Much progress has been made on the next generation 10G PON standards as service providers move from gigabit services to 10G services. But what is the difference between them?
The two most recent 10G PON standards are XGS-PON and NG-PON2. An overview of the two standards XGS-PON (ITU G.9807.1) and NG-PON2 (ITU G.989) is shown in the table.
XGS-PON, the most recent standard, provides 10G symmetric bandwidth over fixed wavelengths (one downstream/ one upstream) very much like GPON today, but it provides 4x more downstream bandwidth than GPON.
NG-PON2, which was the first of the two standards, is a TWDM (time and wavelength division multiplexing) PON standard which supports between four to eight downstream 10G wavelengths. Because of the multiple downstream wavelengths, NG-PON2 is often called 40G or 80G PON, since a single fiber can support the sum of the total bandwidth of the wavelengths used.
When a service provider deploys NG-PON2, they have the option to use one wavelength and implement it just like GPON and XGS-PON which would be a traditional TDM (time division multiplexing) system. However, to get the benefits of NG-PON2, it is best to utilize two or more wavelengths. At a minimum, NG-PON2 supports more subscribers and bandwidth over a single fiber, which can be the difference between having to deploy additional fiber or not.
Both XGS-PON and NG-PON2 can co-exist with GPON on the same optical distribution network (ODN) and utilize the same splitters as GPON, because they all utilize separate wavelengths.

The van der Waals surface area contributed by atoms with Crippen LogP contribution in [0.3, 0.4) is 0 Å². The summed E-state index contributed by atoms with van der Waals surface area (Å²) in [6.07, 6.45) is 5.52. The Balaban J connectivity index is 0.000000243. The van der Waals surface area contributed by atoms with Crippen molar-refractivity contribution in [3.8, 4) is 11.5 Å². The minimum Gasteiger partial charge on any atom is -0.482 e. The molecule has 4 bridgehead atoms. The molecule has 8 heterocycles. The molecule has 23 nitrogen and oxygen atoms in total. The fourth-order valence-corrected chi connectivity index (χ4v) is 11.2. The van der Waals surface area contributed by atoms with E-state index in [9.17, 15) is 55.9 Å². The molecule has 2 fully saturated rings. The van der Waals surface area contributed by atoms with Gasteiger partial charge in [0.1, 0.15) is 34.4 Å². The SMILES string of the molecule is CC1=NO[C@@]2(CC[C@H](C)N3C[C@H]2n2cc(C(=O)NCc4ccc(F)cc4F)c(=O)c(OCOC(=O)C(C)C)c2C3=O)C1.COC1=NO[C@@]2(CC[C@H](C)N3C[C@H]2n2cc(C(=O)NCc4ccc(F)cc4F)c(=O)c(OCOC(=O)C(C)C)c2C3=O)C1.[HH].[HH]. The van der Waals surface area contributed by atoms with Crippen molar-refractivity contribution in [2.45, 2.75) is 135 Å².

When XGS-PON or a single wavelength of NG-PON2 are deployed in a greenfield environment, the ODN and splitter configuration would be the same as for GPON. Where things start to differ from a traditional GPON deployment is when all of the technologies are brought together in a brownfield deployment. To merge all the wavelengths utilized by each technology (NG-PON2, XGS-PON, GPON and others not discussed here) onto the ODN, a coexistence element is required. A coexistence element is simply a mux used to merge the wavelengths onto a single fiber.
In summary, XGS-PON and NG-PON2 are both 10G PON technologies that will start to be deployed in the next several months. The key difference between the two technologies is the multiple wavelengths supported on NG-PON2 which can provide some very exciting benefits to service providers, such as higher subscriber density and higher bandwidth, as well as some very unique wavelength mobility capabilities.